When sociologists of the T. Denny Sanford School of Social and Family Dynamics convened for a faculty meeting on the afternoon of June 2, it was only a little over a week after the tragic killing of George Floyd in Minneapolis. The images of a police officer kneeling on George Floyd’s neck for over eight minutes covered network news and social media, prompting nationwide protests and calls for abolition of policing and for criminal justice system reform. The Sanford School faculty decided to speak out.
“We all agreed that as a starting point, members of the school should issue a public statement condemning anti-Black state violence,” said Assistant Professor Rocío García. “We recognize that discussions surrounding anti-Blackness and police brutality are difficult conversations for many reasons, yet we recognize that challenging racist state violence far outweighs our discomfort.”
García, along with Assistant Professor Cassandra Cotton and Assistant Professor Connor Sheehan, came together to craft a Solidarity and Action Statement on behalf of the school. The four-page statement contains a summary of evidence of anti-Blackness in areas such as policing and criminal justice as well as structural inequities, such as the way COVID-19 mortality rates have disproportionately affected Black people. The statement concludes with a list of 15 tangible changes that, while not intended to be exhaustive, are a starting point for moving forward. More than 80 members from the Sanford School signed their support for the statement.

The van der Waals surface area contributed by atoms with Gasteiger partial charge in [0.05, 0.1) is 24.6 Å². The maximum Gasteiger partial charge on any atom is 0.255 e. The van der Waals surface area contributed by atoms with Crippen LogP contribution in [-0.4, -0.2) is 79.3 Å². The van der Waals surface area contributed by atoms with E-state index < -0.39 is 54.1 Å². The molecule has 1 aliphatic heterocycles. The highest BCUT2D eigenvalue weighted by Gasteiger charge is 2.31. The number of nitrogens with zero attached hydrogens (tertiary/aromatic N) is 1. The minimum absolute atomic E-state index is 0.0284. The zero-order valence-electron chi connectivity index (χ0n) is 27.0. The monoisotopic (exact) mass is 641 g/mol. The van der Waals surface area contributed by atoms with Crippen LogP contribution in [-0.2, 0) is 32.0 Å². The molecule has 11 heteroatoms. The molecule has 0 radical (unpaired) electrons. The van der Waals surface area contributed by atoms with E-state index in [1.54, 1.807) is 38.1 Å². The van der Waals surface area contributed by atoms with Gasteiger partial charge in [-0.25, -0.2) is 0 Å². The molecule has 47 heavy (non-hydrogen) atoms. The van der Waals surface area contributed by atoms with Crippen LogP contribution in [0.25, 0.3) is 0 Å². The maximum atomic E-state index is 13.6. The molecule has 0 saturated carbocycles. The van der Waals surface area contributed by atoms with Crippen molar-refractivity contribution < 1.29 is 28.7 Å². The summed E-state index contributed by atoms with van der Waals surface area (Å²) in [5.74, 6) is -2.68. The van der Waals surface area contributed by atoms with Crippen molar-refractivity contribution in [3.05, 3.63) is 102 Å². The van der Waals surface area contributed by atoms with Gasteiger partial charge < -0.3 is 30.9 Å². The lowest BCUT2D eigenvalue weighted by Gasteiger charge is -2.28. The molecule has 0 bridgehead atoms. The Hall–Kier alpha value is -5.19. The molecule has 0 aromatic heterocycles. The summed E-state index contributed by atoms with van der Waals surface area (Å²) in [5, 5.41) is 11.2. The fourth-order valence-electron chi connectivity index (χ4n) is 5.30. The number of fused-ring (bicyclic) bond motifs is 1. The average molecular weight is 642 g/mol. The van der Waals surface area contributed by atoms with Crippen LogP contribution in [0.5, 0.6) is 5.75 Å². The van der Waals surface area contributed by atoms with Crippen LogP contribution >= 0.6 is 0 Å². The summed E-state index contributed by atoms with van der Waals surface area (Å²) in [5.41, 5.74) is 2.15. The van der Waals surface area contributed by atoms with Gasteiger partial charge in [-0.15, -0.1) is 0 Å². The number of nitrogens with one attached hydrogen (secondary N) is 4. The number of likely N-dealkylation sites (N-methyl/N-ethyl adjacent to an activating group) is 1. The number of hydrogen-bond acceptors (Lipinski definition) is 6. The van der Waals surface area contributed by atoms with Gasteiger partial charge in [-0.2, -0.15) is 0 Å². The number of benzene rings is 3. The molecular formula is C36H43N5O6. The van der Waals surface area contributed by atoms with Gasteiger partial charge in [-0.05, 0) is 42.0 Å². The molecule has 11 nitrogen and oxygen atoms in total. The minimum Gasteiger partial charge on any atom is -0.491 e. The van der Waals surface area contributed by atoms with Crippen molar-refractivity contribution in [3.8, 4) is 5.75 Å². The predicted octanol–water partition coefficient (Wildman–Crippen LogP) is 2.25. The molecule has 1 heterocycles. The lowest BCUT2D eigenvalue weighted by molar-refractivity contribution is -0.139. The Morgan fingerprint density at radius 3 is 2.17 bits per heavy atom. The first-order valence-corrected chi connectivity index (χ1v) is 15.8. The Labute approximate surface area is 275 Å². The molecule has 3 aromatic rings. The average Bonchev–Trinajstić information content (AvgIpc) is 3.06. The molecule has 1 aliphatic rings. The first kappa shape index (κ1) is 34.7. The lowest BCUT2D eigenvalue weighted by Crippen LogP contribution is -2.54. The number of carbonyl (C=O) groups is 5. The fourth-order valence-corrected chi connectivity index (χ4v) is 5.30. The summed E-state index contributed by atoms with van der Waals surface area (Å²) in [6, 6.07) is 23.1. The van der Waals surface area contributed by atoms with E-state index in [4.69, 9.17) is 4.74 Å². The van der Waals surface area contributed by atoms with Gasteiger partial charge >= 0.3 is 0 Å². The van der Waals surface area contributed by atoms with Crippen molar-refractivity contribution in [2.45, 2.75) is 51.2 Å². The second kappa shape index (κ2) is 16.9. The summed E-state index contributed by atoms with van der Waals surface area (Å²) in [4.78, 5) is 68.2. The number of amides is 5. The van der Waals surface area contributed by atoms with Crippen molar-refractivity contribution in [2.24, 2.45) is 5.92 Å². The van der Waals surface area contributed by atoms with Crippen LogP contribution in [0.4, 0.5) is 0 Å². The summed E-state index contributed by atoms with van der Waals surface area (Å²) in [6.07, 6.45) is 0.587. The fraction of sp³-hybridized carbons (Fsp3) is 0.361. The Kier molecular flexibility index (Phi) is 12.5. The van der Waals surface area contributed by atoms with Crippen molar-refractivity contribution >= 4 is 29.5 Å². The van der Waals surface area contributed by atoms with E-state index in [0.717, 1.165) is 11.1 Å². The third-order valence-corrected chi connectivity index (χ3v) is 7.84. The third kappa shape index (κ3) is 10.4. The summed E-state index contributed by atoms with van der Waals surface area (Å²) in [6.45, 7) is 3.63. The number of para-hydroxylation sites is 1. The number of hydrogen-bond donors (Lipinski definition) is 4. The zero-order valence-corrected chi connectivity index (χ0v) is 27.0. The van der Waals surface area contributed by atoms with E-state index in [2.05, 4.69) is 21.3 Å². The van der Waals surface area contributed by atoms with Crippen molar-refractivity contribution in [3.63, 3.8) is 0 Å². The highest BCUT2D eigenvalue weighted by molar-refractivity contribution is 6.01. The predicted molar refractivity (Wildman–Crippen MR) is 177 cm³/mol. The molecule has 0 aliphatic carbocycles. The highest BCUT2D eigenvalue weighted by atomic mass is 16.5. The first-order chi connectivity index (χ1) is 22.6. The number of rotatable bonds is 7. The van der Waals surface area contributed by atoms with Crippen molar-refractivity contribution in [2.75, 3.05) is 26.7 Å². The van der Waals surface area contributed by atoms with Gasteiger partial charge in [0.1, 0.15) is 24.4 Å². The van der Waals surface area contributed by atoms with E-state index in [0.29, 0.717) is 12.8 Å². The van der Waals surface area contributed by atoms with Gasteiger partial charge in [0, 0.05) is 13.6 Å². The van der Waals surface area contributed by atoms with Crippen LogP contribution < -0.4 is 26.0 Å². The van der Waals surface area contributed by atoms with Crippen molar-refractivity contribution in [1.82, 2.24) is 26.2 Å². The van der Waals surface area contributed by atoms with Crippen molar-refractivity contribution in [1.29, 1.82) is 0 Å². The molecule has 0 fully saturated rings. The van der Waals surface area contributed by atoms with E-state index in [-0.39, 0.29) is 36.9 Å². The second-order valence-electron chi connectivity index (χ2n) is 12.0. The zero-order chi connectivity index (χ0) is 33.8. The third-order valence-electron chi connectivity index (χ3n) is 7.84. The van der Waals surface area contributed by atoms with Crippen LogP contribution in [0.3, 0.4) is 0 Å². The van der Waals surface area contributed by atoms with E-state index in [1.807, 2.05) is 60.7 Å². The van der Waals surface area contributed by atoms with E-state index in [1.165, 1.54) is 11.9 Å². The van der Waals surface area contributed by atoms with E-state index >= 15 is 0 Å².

García is a political sociologist whose work focuses on how the intersections of racism, heteropatriarchy, capitalism and nativism manifest in the politics of reproduction and social justice movements. She has taught classes on contemporary sociological theory centering on the scholarship of people of color and courses on Latino/a feminisms and reproductive justice. Garcia drafted the sections of the statement focused on providing a lens by which to understand current conditions and the initial list of action items.
Cotton is a family demographer and sociologist whose work focuses on kinship and family dynamics among families in sub-Saharan Africa. She drafted the sections of the statement summarizing state-sanctioned violence against Black people and how white supremacy has contributed to ongoing structural inequalities and disparities between Black and non-Black communities in the U.S.
Sheehan is a demographer who focuses on how social inequality leads to health inequality, and he provided context about how COVID-19 has disproportionately affected Black Americans.
The statement gained broad support from Sanford School faculty, postdocs, grad students and staff.
“Immediately following the distribution of the statement, faculty and graduate students began to look for ways to take action toward each of the action items in the statement,” said Cotton.